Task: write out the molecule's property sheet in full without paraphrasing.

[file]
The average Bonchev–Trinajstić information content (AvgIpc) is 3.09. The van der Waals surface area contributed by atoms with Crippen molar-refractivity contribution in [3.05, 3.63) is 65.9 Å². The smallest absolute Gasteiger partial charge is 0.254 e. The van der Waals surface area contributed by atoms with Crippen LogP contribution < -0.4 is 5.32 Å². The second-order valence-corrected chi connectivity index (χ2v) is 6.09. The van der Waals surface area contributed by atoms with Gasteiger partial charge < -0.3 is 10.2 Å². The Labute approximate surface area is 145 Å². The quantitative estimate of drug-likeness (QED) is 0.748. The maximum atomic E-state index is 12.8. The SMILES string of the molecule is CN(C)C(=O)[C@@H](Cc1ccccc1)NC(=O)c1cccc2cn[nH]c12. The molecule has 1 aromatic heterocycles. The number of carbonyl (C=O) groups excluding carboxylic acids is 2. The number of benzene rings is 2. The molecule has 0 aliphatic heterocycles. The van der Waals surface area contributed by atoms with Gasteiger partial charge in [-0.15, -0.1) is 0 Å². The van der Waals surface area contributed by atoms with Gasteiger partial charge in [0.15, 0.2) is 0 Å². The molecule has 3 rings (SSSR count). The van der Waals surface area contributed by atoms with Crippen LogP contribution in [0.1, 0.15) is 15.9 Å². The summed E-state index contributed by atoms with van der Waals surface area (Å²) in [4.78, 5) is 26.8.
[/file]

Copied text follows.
The average Bonchev–Trinajstić information content (AvgIpc) is 3.09. The van der Waals surface area contributed by atoms with Crippen molar-refractivity contribution in [3.05, 3.63) is 65.9 Å². The smallest absolute Gasteiger partial charge is 0.254 e. The van der Waals surface area contributed by atoms with Crippen LogP contribution < -0.4 is 5.32 Å². The second-order valence-corrected chi connectivity index (χ2v) is 6.09. The van der Waals surface area contributed by atoms with Gasteiger partial charge < -0.3 is 10.2 Å². The Labute approximate surface area is 145 Å². The quantitative estimate of drug-likeness (QED) is 0.748. The maximum atomic E-state index is 12.8. The SMILES string of the molecule is CN(C)C(=O)[C@@H](Cc1ccccc1)NC(=O)c1cccc2cn[nH]c12. The molecule has 1 aromatic heterocycles. The number of carbonyl (C=O) groups excluding carboxylic acids is 2. The number of benzene rings is 2. The molecule has 0 aliphatic heterocycles. The van der Waals surface area contributed by atoms with Gasteiger partial charge in [-0.15, -0.1) is 0 Å². The van der Waals surface area contributed by atoms with Gasteiger partial charge in [0.15, 0.2) is 0 Å². The molecule has 3 rings (SSSR count). The van der Waals surface area contributed by atoms with Crippen LogP contribution in [0.1, 0.15) is 15.9 Å². The summed E-state index contributed by atoms with van der Waals surface area (Å²) in [4.78, 5) is 26.8.